Communicable diseases

Make sure you are familiar with these communicable diseases and report outbreaks to the union. We work closely with the NYC DOE/NYC Department of Health and Mental Hygiene (NYCDOHMH) Office of School Health to address concerns.

Chicken Pox: Chickenpox is a highly contagious disease caused by the varicella virus, a member of the herpes virus family. It is the most commonly reported childhood disease. In 1994, there were 5,977 cases reported among New York City residents (rate of 81.6 cases per 100,000 persons). Effective in 1995, chickenpox is no longer required to be reported to the New York City Department of Health.

Common Cold: The common cold (also called viral rhinitis) is a viral infection, characterized by nasal congestion, a clear, runny nose, sneezing, scratchy throat and general malaise.

Ebola: Ebola is a severe, often fatal, disease caused by the Ebola virus. A person is at risk of infection if he or she comes into direct contact with the blood or bodily fluids of a person who is both infected and showing symptoms. According to the Centers for Disease Control and Prevention, the virus is not transmitted through the air or water.  

Fifth Disease: Fifth disease, a mild, usually nonfebrile rash illness is caused by a human parvovirus (B19). While considered a mild disease Fifth disease is of concern for persons with the following conditions: pregnant, immunocompromised, undergoing chemotherapy treatment and sickle cell. Staff with these conditions should consult with their personal health care providers immediately if there is a case or outbreak of Fifth disease.

Hepatitis B: Hepatitis B (formerly known as serum hepatitis) is an infection of the liver caused by a bloodborne virus. The disease is fairly common. In 2001, there were 661 acute cases reported among New York City residents (rate of 8.3 cases per 100,000 persons).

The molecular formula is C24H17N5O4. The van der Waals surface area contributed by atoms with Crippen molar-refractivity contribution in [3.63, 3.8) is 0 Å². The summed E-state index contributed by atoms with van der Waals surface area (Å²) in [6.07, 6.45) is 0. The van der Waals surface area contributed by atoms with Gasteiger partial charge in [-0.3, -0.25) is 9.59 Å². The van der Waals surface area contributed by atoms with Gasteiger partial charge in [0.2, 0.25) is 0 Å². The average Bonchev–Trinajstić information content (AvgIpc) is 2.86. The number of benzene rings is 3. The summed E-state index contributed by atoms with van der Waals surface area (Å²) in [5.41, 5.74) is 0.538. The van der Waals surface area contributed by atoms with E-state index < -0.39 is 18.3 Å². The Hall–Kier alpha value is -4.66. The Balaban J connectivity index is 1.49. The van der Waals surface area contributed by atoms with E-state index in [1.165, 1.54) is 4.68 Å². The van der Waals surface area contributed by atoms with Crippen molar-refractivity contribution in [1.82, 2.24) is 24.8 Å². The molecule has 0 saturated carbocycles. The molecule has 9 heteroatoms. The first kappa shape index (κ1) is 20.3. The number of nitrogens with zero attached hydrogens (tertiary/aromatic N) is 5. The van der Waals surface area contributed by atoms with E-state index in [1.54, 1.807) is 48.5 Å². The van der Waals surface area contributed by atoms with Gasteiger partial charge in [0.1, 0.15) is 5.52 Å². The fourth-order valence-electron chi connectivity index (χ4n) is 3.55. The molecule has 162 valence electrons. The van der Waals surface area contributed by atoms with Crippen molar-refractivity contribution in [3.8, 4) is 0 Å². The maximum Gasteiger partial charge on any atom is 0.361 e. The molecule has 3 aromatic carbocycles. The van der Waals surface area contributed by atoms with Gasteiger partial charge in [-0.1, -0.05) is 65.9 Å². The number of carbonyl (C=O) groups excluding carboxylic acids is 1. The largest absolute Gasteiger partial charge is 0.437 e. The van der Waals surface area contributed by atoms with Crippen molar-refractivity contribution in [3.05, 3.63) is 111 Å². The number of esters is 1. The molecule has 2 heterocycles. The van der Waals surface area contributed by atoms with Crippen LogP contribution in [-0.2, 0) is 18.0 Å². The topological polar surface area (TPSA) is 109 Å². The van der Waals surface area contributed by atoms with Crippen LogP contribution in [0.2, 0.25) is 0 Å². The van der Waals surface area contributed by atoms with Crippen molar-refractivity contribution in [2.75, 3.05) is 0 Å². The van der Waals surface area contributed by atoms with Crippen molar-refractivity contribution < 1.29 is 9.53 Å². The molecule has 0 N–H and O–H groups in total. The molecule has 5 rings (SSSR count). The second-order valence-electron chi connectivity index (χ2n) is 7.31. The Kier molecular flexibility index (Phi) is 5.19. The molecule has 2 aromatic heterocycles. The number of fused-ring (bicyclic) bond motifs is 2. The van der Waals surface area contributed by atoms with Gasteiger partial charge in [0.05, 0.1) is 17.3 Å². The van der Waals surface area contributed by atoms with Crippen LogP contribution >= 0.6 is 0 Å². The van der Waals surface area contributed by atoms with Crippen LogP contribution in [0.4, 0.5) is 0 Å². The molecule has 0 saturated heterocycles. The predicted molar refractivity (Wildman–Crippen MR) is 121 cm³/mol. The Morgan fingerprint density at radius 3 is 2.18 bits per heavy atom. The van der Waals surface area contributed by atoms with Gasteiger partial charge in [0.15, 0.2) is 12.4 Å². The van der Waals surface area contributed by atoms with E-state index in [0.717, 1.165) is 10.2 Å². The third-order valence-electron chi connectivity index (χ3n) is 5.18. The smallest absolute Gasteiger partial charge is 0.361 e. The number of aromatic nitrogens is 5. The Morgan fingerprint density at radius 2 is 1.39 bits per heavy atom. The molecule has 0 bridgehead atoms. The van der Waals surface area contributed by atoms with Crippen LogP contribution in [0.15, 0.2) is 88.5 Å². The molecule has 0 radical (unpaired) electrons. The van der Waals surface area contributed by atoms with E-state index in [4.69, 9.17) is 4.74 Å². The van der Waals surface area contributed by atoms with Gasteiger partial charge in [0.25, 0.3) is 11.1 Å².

Influenza (Flu): Influenza is a viral infection of the nose, throat, bronchial tubes and lungs. There are two main types of virus: influenza A and influenza B. Each type includes many different strains, which tend to change each year.

Measles: Measles is a highly contagious viral disease that causes fever and a rash. Measles is more common in winter and spring. Epidemics of measles can occur.

Meningitis (Bacterial): Meningitis (bacterial)is a severe bacterial infection of the meninges (a thin lining covering the brain and spinal cord) caused by the bacteria called Neisseria meningitidis. Meningococcemia is the term for infections involving the bloodstream.

Meningitis (Viral): Viral meningitis is a viral infection of the lining (meninges) covering the brain and spinal corde. There are many types of viruses that can cause this disease.

MRSA - Methicillin-Resistant Staphylococcus Aureus: MRSA stands for methicillin-resistant Staphylococcus aureus, but is shorthand for any strain of Staphylococcus bacteria which is resistant to one or more conventional antibiotics.

Mumps: Mumps is a viral illness that causes fever and swelling of one or more glands near the jaw. Mumps is more common during winter and spring.

Noroviruses or Stomach Viruses: Noroviruses are a group of viruses that cause an illness some people call the "stomach flu." They are not related to the flu (influenza). Another name for noroviruses is gastroenteritis.

Scabies: Scabies is an infestation of the skin by the human itch mite. The microscopic scabies mite burrows into the upper layer of the skin where it lives and lays its eggs. The most common symptoms of scabies are intense itching and a pimple-like skin rash. The scabies mite usually is spread by direct, prolonged, skin-to-skin contact with a person who has scabies.

Shingles: Shingles, also called herpes zoster or zoster, is a painful skin rash caused by the varicella-zoster virus, the same virus that causes chickenpox.

Tuberculosis: TB is spread when a person who has active, untreated TB germs in their lungs or throat coughs, sneezes, laughs, or speaks, spreading their germs into the air. A person who breathes in TB germs usually has had very close, day-to-day contact with someone who has active TB disease.

Whooping Cough: Pertussis, also known as whooping cough, is a highly contagious bacterial illness that causes a cough lasting several weeks.

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